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Quit shopping at Wal-Mart


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Dan Post
columnist
By Dan Post
Arizona Daily Wildcat
Tuesday, November 29, 2005
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My name is Dan, and I quit shopping at Wal-Mart 18 months ago.

It hasn't always been easy. There's a voice in my head that calls to me: "Come here, Dan. Always low prices. Always." Inside my gut, there's this fire burning for Wal-Mart, and it never goes out. But I just refuse to shop at Wal-Mart.

Some people even call me a crazy liberal idealist for it.

They should consider this: According to Business Week, the average Wal-Mart sales employee earns $13,861 per year, which is $1,000 below the poverty line for a family of three in the U.S.

Compare that to the chief executive officer of Wal-Mart, Lee Scott, who "earns" more than $27 million per year. He makes 1,947 times more money than the blue-collar workers he employs. This ratio is about five times the national average (431-to-1, a harrowing figure in and of itself). Why should I support a company with a pay structure like this?

This is no matter for Wal-Mart though, as the green keeps rolling into investor's pockets. After slashing prices even further this month, Wal-Mart disclosed a November sales increase of 4.3 percent over a year ago.

CNN Money reported that 2 million people ran a race to the bottom in Wal-Mart's first hour of business on the Friday after Thanksgiving. People were lining up at 5 a.m. to buy $400 laptops and $2 T-shirts; their brains apparently shut off from reality from tryptophan overdoses.

Or maybe Wal-Mart's advertising barrage of "Always low prices. Always" reached subconscious levels in the general population to the point where consumers just woke up at that ungodly hour without even using alarms. They were awakened from their dreams by an innate compulsion for Wal-Mart's odd hours and ridiculous deals.

In the end, it's the truth in their advertising that makes people shop at Wal-Mart. Granted, it is unusual to say that Wal-Mart practices truth in advertising, considering that the company once falsely claimed everything in its store was made in America. But always having the lowest prices really does bring consumers to Wal-Mart and only Wal-Mart.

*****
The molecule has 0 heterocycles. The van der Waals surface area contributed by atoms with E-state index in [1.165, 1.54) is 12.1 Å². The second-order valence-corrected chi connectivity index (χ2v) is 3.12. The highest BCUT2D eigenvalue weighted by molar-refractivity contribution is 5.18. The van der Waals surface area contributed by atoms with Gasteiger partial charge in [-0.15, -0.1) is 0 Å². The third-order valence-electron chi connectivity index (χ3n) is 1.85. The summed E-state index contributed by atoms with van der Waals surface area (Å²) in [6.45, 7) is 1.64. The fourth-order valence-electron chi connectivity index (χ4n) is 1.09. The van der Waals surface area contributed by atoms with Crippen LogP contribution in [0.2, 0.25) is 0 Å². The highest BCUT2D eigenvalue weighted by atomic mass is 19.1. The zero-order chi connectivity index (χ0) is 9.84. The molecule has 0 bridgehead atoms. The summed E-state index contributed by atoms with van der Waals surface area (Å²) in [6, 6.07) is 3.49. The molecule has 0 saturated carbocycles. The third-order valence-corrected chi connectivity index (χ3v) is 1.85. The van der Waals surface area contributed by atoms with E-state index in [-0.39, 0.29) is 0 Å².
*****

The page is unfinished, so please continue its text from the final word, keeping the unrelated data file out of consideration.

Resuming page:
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The CEO of Wa

-Mart makes 1,947 times more money than the average sales employee.

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What if people considered for a moment what millions of ex-Wal-Mart customers already have? What if people considered "The High Cost of Low Price" (the title of a new DVD about Wal-Mart by Director Robert Greenway)?

I stayed home from shopping over the weekend and instead watched Greenway's documentary. For 90 minutes, I was inundated by a sobering pattern of Wal-Mart's greed and unethical practices. No. 1 among them: the company's horrible treatment of its workers.

For example, while your next pair of underwear sells for less, the factory workers in China who make the garments earn 17 cents per hour. Wal-Mart can sell your brand-new plasma TV for under a grand because its managers force their employees to work overtime without extra pay. They have even been accused of a top-down scheme to delete hours off of employees' time cards.

The DVD also claims that women and minorities are rarely, if ever, promoted to managerial positions. Wal-Mart even encourages its employees to go to the government for health care and welfare, acknowledging that the wages it pays to its workers won't cut it.

Pouring salt on these wounds, Greenway reports that Wal-Mart is the largest repeat offender of environmental rules in this country. And they often spend more money on union busting than on parking lot safety.

They received more than $1 billion in subsidies by local governments, adding more pressure to small businesses already struggling to compete with the retail giant. It's not like they really need these subsidies; the five major beneficiaries of the Wal-Mart fortune are worth more than $18 billion each.

The company shamelessly responds to these facts by calling them accusations and referring to their business policies as the pieces to a winning puzzle. Consumers should call their bluff.

We don't have to stand for this big corporation's illegality and immorality. Cities around the country and the world have stopped Wal-Mart in its tracks, refusing to allow the store's construction in their towns. And you can stop Wal-Mart, too.

Wal-Mart's workers and customers deserve better treatment, and the only way to force Wal-Mart's hand is to show them consumers won't stand for these abuses. It may be hard at first, and it takes commitment.

You might not be able to quit cold turkey. If that's the case, take it slow and wean yourself off. Just don't shop there anymore.


Dan Post is a senior majoring in ecology and anthropology. He can be reached at letters@wildcat.arizona.edu.



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